by Atul Hatwal
On Tuesday, Ed Miliband did what should have been a good thing.
His speech on the need for a more active industrial policy was rooted in common sense. Ideas like a British bank tasked with expanding business lending are widely supported. And it was a neat idea to back an existing campaign by British manufacturers for a “made in Britain” label.
Although sceptics will always roll their eyes at a buy British campaign, the politics were right. Identifying the party with a business led initiative that had lots of businesses ready to talk positively about the proposal is a world away from “predators and producers”.
The government did their bit too, issuing a rebuttal comment that talked about the need for global trade and international business. The dividing line could not have been clearer – Labour backing British business while the government opened the next round of GATT negotiations with the public.
But despite receiving as warm a reception as he has enjoyed for an economic policy speech, what thanks did Ed Miliband get? Minutes after the applause he was fighting off a baying mob on Radio 5 live.
It was impossible not to feel sorry for him. The leader offered the usual platitudes about the scale of the task facing Labour, building up support slowly and getting a warm reception up and down the country. But it was just chaff.
What Ed Miliband reaped was in part the inevitable result of Labour’s economic strategy.
The last election was lost on the deficit. The electoral challenge for this parliament: which party is most trusted to reduce it.
In a way, Labour has understood this and developed a strategy that does indeed address the deficit.
Every press release issued by the economic team is rigorously consistent. The headline is almost always about poor growth with a clear causal link made in the story between growth, unemployment, reduced tax revenues and a worsening deficit.
Great. Job done, right?
Regardless of the economic validity of this approach, it fundamentally misunderstands why voters turned away from Labour.
The deficit is not seen as a problem that just arrived from outer space which now has to be solved. It was caused by someone: Labour.
The polling on culpability for the problem has barely moved since the election. The latest YouGov poll that asked the relevant question was last week with the response that 36% of the public hold the last Labour government solely responsible for the cuts, 25% the current government and 27% both.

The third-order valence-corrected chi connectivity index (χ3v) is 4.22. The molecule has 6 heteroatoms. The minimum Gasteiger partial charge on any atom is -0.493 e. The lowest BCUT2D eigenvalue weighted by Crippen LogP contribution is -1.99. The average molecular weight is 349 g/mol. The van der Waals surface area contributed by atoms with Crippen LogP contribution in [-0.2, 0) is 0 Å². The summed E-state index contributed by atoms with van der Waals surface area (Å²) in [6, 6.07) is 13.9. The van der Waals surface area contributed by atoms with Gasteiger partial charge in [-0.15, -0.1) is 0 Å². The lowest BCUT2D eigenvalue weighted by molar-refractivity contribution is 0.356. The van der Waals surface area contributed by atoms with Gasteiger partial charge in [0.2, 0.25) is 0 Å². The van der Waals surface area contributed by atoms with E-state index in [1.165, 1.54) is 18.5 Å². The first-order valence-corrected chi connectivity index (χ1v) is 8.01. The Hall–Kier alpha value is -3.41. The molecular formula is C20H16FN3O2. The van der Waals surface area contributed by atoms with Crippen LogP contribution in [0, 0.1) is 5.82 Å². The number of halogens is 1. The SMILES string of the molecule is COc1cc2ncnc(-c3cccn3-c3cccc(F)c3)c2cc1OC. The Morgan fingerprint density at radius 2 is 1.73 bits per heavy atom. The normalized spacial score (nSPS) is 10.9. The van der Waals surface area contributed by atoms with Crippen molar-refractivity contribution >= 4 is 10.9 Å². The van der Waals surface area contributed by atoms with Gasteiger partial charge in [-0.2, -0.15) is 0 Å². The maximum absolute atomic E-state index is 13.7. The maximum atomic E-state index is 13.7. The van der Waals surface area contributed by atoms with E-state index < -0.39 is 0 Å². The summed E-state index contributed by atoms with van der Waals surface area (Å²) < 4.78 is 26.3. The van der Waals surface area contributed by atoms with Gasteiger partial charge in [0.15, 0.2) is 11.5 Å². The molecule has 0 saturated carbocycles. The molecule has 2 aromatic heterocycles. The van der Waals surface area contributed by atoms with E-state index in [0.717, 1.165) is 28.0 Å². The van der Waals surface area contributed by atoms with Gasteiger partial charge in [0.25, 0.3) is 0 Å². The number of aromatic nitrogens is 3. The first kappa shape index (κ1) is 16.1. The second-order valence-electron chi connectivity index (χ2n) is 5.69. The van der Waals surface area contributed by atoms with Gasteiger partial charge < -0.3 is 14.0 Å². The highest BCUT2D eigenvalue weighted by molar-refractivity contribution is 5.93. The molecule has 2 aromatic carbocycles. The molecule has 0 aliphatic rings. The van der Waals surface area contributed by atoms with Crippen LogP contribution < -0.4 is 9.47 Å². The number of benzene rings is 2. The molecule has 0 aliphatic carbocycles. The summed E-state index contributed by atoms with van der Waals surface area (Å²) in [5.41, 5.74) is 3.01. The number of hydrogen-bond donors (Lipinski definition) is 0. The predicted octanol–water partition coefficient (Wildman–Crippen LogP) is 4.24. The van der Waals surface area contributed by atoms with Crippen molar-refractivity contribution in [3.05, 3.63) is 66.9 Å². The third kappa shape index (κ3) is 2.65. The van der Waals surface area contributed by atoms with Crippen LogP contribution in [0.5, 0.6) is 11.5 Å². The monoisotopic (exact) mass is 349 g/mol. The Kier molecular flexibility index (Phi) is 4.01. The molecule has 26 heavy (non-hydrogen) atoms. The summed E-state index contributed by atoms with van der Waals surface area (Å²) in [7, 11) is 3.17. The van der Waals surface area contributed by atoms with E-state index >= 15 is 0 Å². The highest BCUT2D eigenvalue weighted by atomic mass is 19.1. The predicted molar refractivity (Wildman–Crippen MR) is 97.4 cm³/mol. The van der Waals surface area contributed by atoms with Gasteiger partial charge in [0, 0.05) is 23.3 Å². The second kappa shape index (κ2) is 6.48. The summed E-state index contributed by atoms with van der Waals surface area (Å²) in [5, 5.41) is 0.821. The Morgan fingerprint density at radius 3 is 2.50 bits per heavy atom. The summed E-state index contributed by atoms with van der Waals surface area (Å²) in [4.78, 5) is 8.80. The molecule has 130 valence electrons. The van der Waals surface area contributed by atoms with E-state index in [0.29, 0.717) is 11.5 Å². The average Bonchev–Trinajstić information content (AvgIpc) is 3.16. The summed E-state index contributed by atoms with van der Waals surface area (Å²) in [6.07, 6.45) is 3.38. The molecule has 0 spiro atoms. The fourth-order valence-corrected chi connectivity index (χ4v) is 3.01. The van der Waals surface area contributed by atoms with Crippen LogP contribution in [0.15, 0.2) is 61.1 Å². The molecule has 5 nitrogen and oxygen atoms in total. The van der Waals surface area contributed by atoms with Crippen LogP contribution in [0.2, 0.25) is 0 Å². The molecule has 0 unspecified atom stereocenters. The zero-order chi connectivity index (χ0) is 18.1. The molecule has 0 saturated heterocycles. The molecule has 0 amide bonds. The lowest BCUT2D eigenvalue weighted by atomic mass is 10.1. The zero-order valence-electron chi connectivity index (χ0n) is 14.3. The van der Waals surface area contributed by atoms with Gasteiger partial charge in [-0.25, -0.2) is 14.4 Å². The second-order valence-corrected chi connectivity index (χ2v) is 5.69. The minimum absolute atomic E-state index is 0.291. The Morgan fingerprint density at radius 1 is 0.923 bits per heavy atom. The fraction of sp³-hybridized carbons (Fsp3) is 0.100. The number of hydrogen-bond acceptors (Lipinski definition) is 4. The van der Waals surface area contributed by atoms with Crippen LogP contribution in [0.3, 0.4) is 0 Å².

Labour’s motivation on spending is what voters utterly mistrust. It’s all very well talking about growth as the best way to tackle the deficit, the public understand that, but unless the perception of profligacy can be shifted, voters fear a Labour government’s version of Brewster’s Millions will tip the economy back into the abyss.
Given this level of blame, the chosen strategy has totally failed to demonstrate the primary quality voters want to see from the Labour party – spending restraint.
Since Ed Miliband reshuffled his shadow cabinet in early October, the Labour party has issued 830 press releases. Out of these, there have been just two on spending restraint. Two.
In terms of Labour’s media effort since this shadow cabinet was appointed, the party has devoted 0.25% of its output to tackling the reason we lost the last election.
The two press releases came in January, like buses, when Ed Miliband and Ed Balls gave speeches on public sector pay restraint a couple of days apart.
But since then, not a squeak.
At the heart of Labour’s strategy is a chasm where some words and actions on reining in expenditure are meant to go.
Having a hole in the middle of your product might work if you are marketing a mint or a doughnut, but it makes less sense when trying to construct a viable economic alternative.
And because the party has failed to address voters’ fundamental concerns, we have been tuned out of the economic debate.
This is why, despite almost eighteen months of “too far, too fast”, the party has not just failed to make progress, we’ve actually lost ground.
Last Sunday brought a pivotal result in the polling. One of the intermittent questions asked by YouGov is whether voters prioritise action on the deficit or growth.
In last Sunday’s results, 38% agreed with the proposition that the government should stick to its current strategy of reducing the deficit, even if growth remains slow while 34% agreed with the statement that the government should change its strategy to concentrate on growth even if this means the deficit stays longer or gets worse.
For the first time, voters’ had prioritised tackling the deficit, and by a clear margin of 4%. In comparison when the question was last asked in late November, the numbers choosing growth had led by 1%.
This shift is the legacy of not being in the economic game. As a party we’ve not got past square one with voters.
Ed Miliband’s monstering by the mob was the inevitable result of our terminal loss of economic credibility. Beyond questions about his personal style, the lack of policy substance on the issue that matters most to voters is what truly diminishes a leader.
And all because of a simple misunderstanding.
On the deficit, the public aren’t particularly interested in Labour’s rational economic proposals for growth. They want emotional reassurance that what they see as the cause of the problems won’t happen again.
Until the party is prepared to offer that, the leader’s team had best cancel any more of those events with a live audience.
Atul Hatwal is associate editor at Uncut